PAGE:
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CREATE FOREIGN TABLE

Name

CREATE FOREIGN TABLE -- define a new foreign table

Synopsis

CREATE FOREIGN TABLE [ IF NOT EXISTS ] table_name ( [
    column_name data_type [ OPTIONS ( option 'value' [, ... ] ) ] [ COLLATE collation ] [ column_constraint [ ... ] ]
    [, ... ]
] )
  SERVER server_name
[ OPTIONS ( option 'value' [, ... ] ) ]

where column_constraint is:

[ CONSTRAINT constraint_name ]
{ NOT NULL |
  NULL |
  DEFAULT default_expr }

Description

CREATE FOREIGN TABLE creates a new foreign table in the current database. The table will be owned by the user issuing the command.

If a schema name is given (for example, CREATE FOREIGN TABLE myschema.mytable ...) then the table is created in the specified schema. Otherwise it is created in the current schema. The name of the foreign table must be distinct from the name of any other foreign table, table, sequence, index, view, or materialized view in the same schema.

CREATE FOREIGN TABLE also automatically creates a data type that represents the composite type corresponding to one row of the foreign table. Therefore, foreign tables cannot have the same name as any existing data type in the same schema.

To be able to create a foreign table, you must have USAGE privilege on the foreign server, as well as USAGE privilege on all column types used in the table.

Parameters

IF NOT EXISTS

Do not throw an error if a relation with the same name already exists. A notice is issued in this case. Note that there is no guarantee that the existing relation is anything like the one that would have been created.

table_name

The name (optionally schema-qualified) of the table to be created.

column_name

The name of a column to be created in the new table.

data_type

The data type of the column. This can include array specifiers. For more information on the data types supported by PostgreSQL, refer to Chapter 8.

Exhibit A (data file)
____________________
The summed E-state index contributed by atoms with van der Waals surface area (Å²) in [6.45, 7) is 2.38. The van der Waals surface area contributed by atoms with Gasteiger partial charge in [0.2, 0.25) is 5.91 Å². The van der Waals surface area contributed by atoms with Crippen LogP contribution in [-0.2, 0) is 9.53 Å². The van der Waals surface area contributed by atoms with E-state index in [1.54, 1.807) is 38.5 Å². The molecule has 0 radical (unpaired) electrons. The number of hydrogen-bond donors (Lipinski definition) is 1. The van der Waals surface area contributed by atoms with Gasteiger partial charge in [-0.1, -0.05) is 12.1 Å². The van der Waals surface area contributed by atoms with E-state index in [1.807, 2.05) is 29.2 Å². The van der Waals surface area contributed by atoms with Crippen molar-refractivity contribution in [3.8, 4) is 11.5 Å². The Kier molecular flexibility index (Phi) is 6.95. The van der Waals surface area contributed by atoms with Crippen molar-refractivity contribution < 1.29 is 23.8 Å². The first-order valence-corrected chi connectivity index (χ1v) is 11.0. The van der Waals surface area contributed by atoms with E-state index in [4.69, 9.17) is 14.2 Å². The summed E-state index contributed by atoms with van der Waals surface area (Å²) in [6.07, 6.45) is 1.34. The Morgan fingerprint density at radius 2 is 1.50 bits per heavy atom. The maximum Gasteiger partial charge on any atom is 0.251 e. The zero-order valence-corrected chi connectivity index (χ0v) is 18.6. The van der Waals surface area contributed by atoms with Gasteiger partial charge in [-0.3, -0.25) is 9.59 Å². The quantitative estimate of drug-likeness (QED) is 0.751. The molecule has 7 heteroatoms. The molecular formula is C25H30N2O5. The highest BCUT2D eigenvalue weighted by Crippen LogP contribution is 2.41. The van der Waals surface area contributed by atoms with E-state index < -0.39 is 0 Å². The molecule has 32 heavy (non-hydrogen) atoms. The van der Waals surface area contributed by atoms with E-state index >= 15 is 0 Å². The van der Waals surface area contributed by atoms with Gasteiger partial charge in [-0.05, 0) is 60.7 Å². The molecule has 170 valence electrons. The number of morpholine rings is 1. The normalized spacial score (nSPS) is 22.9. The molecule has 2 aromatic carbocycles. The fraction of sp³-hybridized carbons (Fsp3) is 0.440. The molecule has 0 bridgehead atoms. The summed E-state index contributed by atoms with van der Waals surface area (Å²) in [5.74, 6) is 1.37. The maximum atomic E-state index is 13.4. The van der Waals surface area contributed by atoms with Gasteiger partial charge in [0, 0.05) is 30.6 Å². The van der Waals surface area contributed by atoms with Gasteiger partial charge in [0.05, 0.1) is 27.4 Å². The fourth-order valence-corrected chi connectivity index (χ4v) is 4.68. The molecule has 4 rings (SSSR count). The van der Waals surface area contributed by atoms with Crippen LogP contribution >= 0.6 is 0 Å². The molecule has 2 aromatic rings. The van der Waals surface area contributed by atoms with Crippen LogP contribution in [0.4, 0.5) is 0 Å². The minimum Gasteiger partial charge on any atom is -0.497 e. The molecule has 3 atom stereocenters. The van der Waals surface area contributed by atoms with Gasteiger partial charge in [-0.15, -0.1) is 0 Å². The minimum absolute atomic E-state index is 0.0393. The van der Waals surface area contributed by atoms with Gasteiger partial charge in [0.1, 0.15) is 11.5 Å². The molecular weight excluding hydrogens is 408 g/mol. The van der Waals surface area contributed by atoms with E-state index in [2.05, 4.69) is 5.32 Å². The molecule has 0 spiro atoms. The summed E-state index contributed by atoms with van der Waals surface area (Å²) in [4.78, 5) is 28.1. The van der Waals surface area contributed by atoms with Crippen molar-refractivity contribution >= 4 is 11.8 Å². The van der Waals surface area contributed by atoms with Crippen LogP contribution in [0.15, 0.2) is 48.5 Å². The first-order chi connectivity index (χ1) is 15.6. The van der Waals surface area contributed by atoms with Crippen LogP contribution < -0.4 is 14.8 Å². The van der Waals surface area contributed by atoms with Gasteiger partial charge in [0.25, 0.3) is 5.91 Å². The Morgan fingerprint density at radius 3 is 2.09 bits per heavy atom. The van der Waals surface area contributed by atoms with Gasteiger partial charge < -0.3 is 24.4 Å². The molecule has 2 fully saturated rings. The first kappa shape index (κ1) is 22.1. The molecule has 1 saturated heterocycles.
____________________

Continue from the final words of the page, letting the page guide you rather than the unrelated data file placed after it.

NOT NULL

The column is not allowed to contain null values.

NULL

The column is allowed to contain null values. This is the default.

This clause is only provided for compatibility with non-standard SQL databases. Its use is discouraged in new applications.

DEFAULT default_expr

The DEFAULT clause assigns a default data value for the column whose column definition it appears within. The value is any variable-free expression (subqueries and cross-references to other columns in the current table are not allowed). The data type of the default expression must match the data type of the column.

The default expression will be used in any insert operation that does not specify a value for the column. If there is no default for a column, then the default is null.

server_name

The name of an existing foreign server to use for the foreign table. For details on defining a server, see CREATE SERVER.

OPTIONS ( option 'value' [, ...] )

Options to be associated with the new foreign table or one of its columns. The allowed option names and values are specific to each foreign data wrapper and are validated using the foreign-data wrapper's validator function. Duplicate option names are not allowed (although it's OK for a table option and a column option to have the same name).

Examples

Create foreign table films, which will be accessed through the server film_server:

CREATE FOREIGN TABLE films (
    code        char(5) NOT NULL,
    title       varchar(40) NOT NULL,
    did         integer NOT NULL,
    date_prod   date,
    kind        varchar(10),
    len         interval hour to minute
)
SERVER film_server;

Compatibility

The CREATE FOREIGN TABLE command largely conforms to the SQL standard; however, much as with CREATE TABLE, NULL constraints and zero-column foreign tables are permitted. The ability to specify a default value is also a PostgreSQL extension.

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